Outcry After NOLA's Daily Paper Cuts Back (With '60 Minutes' Video)
David Carr: Schools aren't great. Public housing doesn't go very well. They have problems with their police. They've always had a really good newspaper.
Morley Safer: If it works, how come it's going under?
David Carr: Delivering a newspaper, like, making it thump on your doorstep, it's a really hard business. It's an expensive business. What the Newhouses did is said, "You know what? This only really works three days a week. So, let's cut to those three days." That's when it pays.
As sad as it is to witness local newspapers die or slowly disappear, technology and the economic facts are inescapable. The lumbering and expensive process of rolls of newsprint being fed into gigantic presses that spew out tons of newspapers which must be loaded on to trucks that drive into the night to ultimately deliver the paper to doorsteps, diners and newsstands. It seems almost quaint when you consider that the same news, only fresher, can be dispatched at the speed of light to millions at a fraction of the cost and yet The Times-Picayune still showed a profit.
David Carr: I think that The Times-Picayune was making money but the trend lines for all of Newhouses' newspapers, including The Times-Picayune, was down eight to 10 percent every single year. So it's sort of an existential threat.
So Steve Newhouse, chairman of the company's digital arm, announced a massive restructuring to build a viable future for the paper. The focus would shift to the paper's 24-hour website. A print edition would be published only Wednesday, Friday and Sunday/ More than 200 people would lose their jobs; press operators, copy editors, photographers and distinguished senior reporters. The changes were called painful but inevitable.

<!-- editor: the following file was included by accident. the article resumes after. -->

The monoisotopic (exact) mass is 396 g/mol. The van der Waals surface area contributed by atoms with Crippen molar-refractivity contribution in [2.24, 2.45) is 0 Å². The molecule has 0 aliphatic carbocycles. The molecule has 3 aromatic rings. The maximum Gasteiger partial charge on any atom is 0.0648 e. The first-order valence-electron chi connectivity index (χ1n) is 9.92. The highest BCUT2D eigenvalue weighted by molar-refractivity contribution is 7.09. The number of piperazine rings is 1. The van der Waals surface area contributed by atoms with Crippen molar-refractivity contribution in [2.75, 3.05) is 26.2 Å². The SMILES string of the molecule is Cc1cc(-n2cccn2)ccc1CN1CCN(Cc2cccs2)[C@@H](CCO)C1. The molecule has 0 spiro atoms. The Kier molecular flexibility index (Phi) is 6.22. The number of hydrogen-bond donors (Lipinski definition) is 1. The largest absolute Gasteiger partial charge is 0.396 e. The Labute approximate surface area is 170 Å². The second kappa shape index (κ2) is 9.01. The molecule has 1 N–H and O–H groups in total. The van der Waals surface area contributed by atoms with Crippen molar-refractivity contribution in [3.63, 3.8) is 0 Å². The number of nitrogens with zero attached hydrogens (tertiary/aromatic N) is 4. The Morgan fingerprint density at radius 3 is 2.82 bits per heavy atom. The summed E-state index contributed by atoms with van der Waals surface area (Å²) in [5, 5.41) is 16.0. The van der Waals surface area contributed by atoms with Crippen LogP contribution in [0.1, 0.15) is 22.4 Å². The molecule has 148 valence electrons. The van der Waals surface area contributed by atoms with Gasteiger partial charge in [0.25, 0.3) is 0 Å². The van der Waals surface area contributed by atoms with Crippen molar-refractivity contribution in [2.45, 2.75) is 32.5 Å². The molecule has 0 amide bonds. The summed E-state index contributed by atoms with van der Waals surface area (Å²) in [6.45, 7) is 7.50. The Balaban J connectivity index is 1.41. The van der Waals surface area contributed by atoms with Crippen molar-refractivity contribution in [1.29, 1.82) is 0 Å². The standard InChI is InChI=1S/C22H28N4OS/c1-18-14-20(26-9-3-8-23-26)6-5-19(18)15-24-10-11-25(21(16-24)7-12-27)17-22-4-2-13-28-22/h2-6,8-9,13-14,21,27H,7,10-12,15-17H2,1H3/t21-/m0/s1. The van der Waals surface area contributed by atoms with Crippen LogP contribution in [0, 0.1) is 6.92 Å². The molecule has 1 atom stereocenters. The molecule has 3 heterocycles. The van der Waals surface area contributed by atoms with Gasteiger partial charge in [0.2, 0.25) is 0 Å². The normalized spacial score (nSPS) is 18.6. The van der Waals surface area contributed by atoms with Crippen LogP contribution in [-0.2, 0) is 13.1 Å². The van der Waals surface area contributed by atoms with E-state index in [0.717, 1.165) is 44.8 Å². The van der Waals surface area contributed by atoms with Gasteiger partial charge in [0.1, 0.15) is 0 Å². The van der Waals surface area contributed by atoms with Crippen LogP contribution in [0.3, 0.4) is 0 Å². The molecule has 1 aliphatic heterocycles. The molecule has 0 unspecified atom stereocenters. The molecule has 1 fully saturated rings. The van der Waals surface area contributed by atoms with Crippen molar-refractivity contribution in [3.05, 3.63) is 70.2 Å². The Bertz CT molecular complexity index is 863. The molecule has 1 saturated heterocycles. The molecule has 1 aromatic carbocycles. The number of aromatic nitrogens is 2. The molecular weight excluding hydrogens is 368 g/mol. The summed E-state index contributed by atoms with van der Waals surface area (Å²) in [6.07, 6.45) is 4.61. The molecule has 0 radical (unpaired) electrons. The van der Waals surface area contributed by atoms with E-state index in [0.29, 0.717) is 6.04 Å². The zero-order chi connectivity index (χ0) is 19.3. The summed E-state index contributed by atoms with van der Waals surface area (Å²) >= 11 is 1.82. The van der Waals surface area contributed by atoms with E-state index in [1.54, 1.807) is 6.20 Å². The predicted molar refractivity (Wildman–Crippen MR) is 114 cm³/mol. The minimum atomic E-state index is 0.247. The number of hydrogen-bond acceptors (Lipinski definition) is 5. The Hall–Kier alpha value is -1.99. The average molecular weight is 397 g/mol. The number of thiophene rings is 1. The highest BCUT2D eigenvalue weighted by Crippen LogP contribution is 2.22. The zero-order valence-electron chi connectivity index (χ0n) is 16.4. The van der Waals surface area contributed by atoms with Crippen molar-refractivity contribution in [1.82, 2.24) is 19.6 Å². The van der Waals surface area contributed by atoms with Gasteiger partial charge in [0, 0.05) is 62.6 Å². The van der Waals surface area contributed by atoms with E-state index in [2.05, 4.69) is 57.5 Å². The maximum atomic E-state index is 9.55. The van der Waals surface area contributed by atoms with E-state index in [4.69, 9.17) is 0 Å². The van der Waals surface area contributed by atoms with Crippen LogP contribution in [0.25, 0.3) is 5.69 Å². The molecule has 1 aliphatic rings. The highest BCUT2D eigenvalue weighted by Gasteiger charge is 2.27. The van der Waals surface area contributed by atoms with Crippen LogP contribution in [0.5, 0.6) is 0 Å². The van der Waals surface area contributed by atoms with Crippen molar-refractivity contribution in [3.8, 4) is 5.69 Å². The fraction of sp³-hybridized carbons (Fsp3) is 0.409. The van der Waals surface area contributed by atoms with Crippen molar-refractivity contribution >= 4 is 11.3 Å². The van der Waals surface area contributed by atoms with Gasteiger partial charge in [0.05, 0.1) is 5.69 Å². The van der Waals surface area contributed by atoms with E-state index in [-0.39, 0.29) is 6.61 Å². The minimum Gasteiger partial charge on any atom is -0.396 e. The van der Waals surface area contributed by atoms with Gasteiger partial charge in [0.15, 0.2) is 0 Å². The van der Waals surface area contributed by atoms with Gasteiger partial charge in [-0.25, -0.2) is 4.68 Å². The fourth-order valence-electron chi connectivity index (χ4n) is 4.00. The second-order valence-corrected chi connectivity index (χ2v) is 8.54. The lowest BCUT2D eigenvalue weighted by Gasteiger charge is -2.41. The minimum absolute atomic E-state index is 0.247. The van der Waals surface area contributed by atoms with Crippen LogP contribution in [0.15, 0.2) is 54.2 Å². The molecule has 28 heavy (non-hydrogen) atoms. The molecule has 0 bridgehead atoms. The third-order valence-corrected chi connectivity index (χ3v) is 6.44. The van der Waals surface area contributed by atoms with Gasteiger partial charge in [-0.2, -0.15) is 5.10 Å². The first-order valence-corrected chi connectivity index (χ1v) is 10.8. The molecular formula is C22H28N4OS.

Steve Newhouse declined to be interviewed. He referred us to Jim Amoss, the highly respected long-time editor of the paper.
Morley Safer: Did you agree with the decision to start publishing only three days a week?
Jim Amoss: Well, we'd been grappling, as all metro newspapers in this country have with what's happening to our industry. And that is a steady decline in circulation, a steady decline in print ad revenue. And the solutions there aren't many. One is to act as though nothing were happening and continue business as usual. And to me, that's presiding over a gradual irrelevancy and a gradual death.
Morley Safer: What you're saying is that the patient was dying and the only way to save it was to cut off all four limbs and replace it with an artificial one?
Jim Amoss: The patient, and by that I would say the national patient has been in a lingering illness for a very long time. And some of the doctors are standing by and wringing their hands. And some are walking away and saying, "This is an incurable illness." And others are actually trying operations that have a good chance of succeeding.
The company is hoping that by reducing the number of publishing days at many of its 35 regional newspapers it will drive readers to their websites...